The problem was that while the liberals wanted to enshrine the right to work into US law, there was little public support, if only because the immediate Post-War period remained buoyant and the euphoria of victory abstracted from more prosaic matters like where were the jobs going to come from.
Stephen Kemp Bailey’s analysis Congress Makes a Law: The Story behind the Employment Act of 1946, originally published in 1950 but reprinted in 1980, provides an in-depth analysis of the political maneuvering associated with this piece of legislation.[Reference: Bailey, S.K. (1980) Congress Makes a Law: The Story behind the Employment Act of 1946, Greenwood Press.]
He follows the conflict between the so-called “Continuations Group”, which was a coalition of progressive and trade union organisations who clearly wanted a full-blown Keynesian commitment to the right to work, and the conservative lobby, which included the Committee on Economic Development, the Machinery and Allied Products Institute (representing the manufacturing bosses), the US Chamber of Commerce.
The bill entered Congress through the liberal Senate and received sympathetic committee support. However, once it went to the House of Representatives, which was dominated by conservatives at the time it became an object of vilification.
While many thought the dispute was about urban-rural discord exacerbated by North-South type dissonance, the real conflict was about the dispute about the size of the federal government and its role in the economy.
While the liberal Democrats had argued for the legislation to enshrine the principle of ‘full employment’ and the right to work, the fierce opposition from the conservatives and their industry funders succeeded in watering down the final Bill.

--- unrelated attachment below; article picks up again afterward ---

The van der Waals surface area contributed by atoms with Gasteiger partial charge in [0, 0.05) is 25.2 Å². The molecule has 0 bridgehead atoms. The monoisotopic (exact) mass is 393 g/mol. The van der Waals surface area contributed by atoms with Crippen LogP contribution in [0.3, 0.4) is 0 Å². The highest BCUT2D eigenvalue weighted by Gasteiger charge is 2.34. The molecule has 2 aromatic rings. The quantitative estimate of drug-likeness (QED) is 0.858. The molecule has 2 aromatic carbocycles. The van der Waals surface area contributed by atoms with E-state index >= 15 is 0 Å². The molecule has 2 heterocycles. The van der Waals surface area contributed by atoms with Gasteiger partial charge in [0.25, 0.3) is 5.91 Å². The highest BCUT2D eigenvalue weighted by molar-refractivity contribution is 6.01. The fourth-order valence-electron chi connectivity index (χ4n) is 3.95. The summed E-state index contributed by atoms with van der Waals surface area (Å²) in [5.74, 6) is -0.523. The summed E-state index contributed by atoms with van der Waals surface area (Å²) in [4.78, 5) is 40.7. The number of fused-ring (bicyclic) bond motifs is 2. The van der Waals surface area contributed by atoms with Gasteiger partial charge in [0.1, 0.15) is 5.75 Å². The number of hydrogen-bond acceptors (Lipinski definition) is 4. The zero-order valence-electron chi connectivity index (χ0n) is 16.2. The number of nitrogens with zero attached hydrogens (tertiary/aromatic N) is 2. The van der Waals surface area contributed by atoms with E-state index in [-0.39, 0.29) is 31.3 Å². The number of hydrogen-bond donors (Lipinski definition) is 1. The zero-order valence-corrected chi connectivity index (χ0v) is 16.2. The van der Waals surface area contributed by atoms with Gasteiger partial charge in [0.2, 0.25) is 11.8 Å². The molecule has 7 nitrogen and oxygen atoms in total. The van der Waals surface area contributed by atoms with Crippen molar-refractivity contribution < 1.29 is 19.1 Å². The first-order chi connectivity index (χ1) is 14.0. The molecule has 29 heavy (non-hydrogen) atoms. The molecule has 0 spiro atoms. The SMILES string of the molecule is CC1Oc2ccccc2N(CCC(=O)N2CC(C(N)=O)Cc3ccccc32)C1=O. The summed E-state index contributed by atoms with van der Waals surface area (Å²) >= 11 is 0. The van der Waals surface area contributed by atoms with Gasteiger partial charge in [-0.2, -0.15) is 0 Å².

The original intent of the Bill was to expand the Federal government’s ambit in the economy. It declared that all those willing and able to work had a right to a job and that the federal government was responsible for fulfilling that right.
So underpinning that philosophical intent was a vision for increased use of fiscal deficits through a variety of spending and taxation measures necessary to maintain sufficient jobs.
The liberals followed the view espoused in the UK by William Beveridge (in Report on Full Employment in a Free Society, 1944) that full employment meant:
… having always more vacant jobs than unemployed men.
The conservatives invoked the economists from the business lobby, who were not enamoured to Keynesian economics, to redraft key sections of the Bill.
If you trace back through the debate at the time you will see that the usual suspects were wheeled out by the business lobby in their opposition to the Bill.
They hated the thought of the use of federal deficits being normalised.
They claimed the creation of full employment would lead to accelerating inflation – thus implicitly acknowledging that the business lobby wanted a permanent pool of unemployed workers (beyond frictional movements between jobs) as a disciplinary force against wages growth.
Alonzo Hamby wrote in 1973 that the ideological conflict contrasted the view that economic policy should lead to “an engineer-managed economy run for production rather than profit” against the ideologues who:
[Reference: Hamby, A. (1973) Beyond the New Deal: Harry S. Truman and American liberalism, New York, Columbia University Press.]